Less than five minutes later he was bandaged round the forehead, a dark circle of blood in the centre and coupled with his thick glasses and buck teeth it made him look like a Japanese Kamikazee pilot.
My myopic friend had ignored my advice about cutting away from him, pulled the razor sharp boning knife towards him as he cut the rib and promptly sliced through his forehead. “Banzai” shouted the bacon boners when they saw his new apparel.
“We can’t give him anything else sharp” said the boss “I’ll get locked up by the Health and Safety bods. One more mistake and I’ll have to let him go. Get him working on the cheese. Surely he can’t hurt himself on that.”
We had a chute in the main store that we used to transport the big 40lb cheeses into the cellar. The cheeses were wrapped in cardboard and slipped down the chute a treat. We had just had our weekly delivery of 40 cheeses.
Standing at the bottom of the chute I gave Elvis his instruction. “Now I’m going to stand upstairs at the top of the chute. When I shout ready, you shout back yes and every 40 seconds I will send a cheese down. You MUST watch for the cheese coming down and place your hand at the base to slow it down on the chute before gathering it up at the bottom. The acceleration is quite fast you see and there’s no way you can stop it if you don’t try and slow it down. Put the cheese over there in the corner and wait for the next one. You got that?”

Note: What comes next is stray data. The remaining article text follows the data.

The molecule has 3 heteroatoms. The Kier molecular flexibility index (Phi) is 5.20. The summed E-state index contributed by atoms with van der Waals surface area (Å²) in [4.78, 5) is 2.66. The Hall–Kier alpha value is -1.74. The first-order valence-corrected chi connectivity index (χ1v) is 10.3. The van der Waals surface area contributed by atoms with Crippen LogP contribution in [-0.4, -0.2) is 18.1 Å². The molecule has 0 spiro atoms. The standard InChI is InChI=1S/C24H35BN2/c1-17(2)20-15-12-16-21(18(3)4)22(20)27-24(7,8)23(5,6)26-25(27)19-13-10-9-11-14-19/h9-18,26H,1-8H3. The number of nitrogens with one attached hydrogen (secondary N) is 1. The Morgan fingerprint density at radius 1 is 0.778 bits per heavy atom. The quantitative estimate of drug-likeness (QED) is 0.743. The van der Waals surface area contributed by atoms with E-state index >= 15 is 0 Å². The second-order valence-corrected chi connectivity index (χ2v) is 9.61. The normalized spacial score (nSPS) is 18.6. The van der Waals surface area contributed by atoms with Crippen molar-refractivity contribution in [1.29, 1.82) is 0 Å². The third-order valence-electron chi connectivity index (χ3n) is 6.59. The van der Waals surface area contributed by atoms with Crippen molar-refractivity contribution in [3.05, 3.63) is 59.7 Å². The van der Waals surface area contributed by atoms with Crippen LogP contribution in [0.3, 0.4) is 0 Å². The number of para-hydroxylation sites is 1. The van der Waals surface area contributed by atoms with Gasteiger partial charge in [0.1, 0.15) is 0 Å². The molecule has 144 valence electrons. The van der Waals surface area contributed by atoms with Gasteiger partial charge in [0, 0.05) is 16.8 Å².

Elvis gave me the customary nod.
“Be careful, ok? Michael gets annoyed if even the corners get squashed so you have to handle them carefully. Ok?”
I leapt up the stairs, two at a time and shouted down to Elvis “You ready, you ready to rumble?” On receipt of a muffled yes I sent the first one down and then another, then another every 40 seconds. When the last one went down, I went down the cellar with my boss to see how Elvis was doing.
There was no sign of Elvis, only a lot of damaged cheese. All the colour went out of Michael’s cheeks. On closer inspection we saw a protruding limb and manhandled the cheeses out of the way to rescue a mangled Elvis. He was concussed. He had yet again ignored all sensible advice and stood at the bottom of the chute in the wicket-keepers position. The first cheese had gathered pace down the chute, smacked him square in the family jewels and propelled him backwards into the cellar wall and knocked him out cold. The remaining 39 cheeses had done their bit to make sure that their man stayed down.
As the ambulance came for him the bacon boys chorused “Elvis has left the building.”
That’s the last time I saw him.
I wonder where he is now.
These were the words sang by the choir at St. Oswald’s church in Kirk Sandall yesterday. St.Oswald’s does not operate as the community church in this sleepy Yorkshire hamlet anymore – it is now far from the beaten path of the modern village but stubbornly serves as an outpost and a reminder of what we have all but lost.
Luckily, there are a few public-spirited people that dedicate their time to preserving this beautiful old medieval church, and organise open days like the one I was invited to yesterday.